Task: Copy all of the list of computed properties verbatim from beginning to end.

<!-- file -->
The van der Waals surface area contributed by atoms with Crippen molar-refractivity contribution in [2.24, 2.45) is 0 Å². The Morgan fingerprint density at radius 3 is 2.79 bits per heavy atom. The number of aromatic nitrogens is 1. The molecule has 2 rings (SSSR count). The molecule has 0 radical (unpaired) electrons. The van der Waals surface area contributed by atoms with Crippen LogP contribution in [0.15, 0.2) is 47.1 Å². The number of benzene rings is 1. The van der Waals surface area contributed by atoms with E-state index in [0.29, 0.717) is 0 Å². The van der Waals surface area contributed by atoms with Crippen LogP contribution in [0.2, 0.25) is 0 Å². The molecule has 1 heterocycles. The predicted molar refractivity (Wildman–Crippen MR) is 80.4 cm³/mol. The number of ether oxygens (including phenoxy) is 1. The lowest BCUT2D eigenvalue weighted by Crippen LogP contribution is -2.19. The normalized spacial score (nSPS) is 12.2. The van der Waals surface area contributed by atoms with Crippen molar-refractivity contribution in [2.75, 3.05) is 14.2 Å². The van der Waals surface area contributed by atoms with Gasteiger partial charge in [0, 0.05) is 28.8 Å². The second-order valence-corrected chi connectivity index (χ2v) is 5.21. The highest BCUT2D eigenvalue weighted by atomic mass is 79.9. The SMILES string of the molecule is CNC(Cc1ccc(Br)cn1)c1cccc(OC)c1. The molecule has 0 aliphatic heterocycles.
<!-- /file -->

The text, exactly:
The van der Waals surface area contributed by atoms with Crippen molar-refractivity contribution in [2.24, 2.45) is 0 Å². The Morgan fingerprint density at radius 3 is 2.79 bits per heavy atom. The number of aromatic nitrogens is 1. The molecule has 2 rings (SSSR count). The molecule has 0 radical (unpaired) electrons. The van der Waals surface area contributed by atoms with Crippen LogP contribution in [0.15, 0.2) is 47.1 Å². The number of benzene rings is 1. The van der Waals surface area contributed by atoms with E-state index in [0.29, 0.717) is 0 Å². The van der Waals surface area contributed by atoms with Crippen LogP contribution in [0.2, 0.25) is 0 Å². The molecule has 1 heterocycles. The predicted molar refractivity (Wildman–Crippen MR) is 80.4 cm³/mol. The number of ether oxygens (including phenoxy) is 1. The lowest BCUT2D eigenvalue weighted by Crippen LogP contribution is -2.19. The normalized spacial score (nSPS) is 12.2. The van der Waals surface area contributed by atoms with Crippen molar-refractivity contribution in [2.75, 3.05) is 14.2 Å². The van der Waals surface area contributed by atoms with Gasteiger partial charge in [0, 0.05) is 28.8 Å². The second-order valence-corrected chi connectivity index (χ2v) is 5.21. The highest BCUT2D eigenvalue weighted by atomic mass is 79.9. The SMILES string of the molecule is CNC(Cc1ccc(Br)cn1)c1cccc(OC)c1. The molecule has 0 aliphatic heterocycles.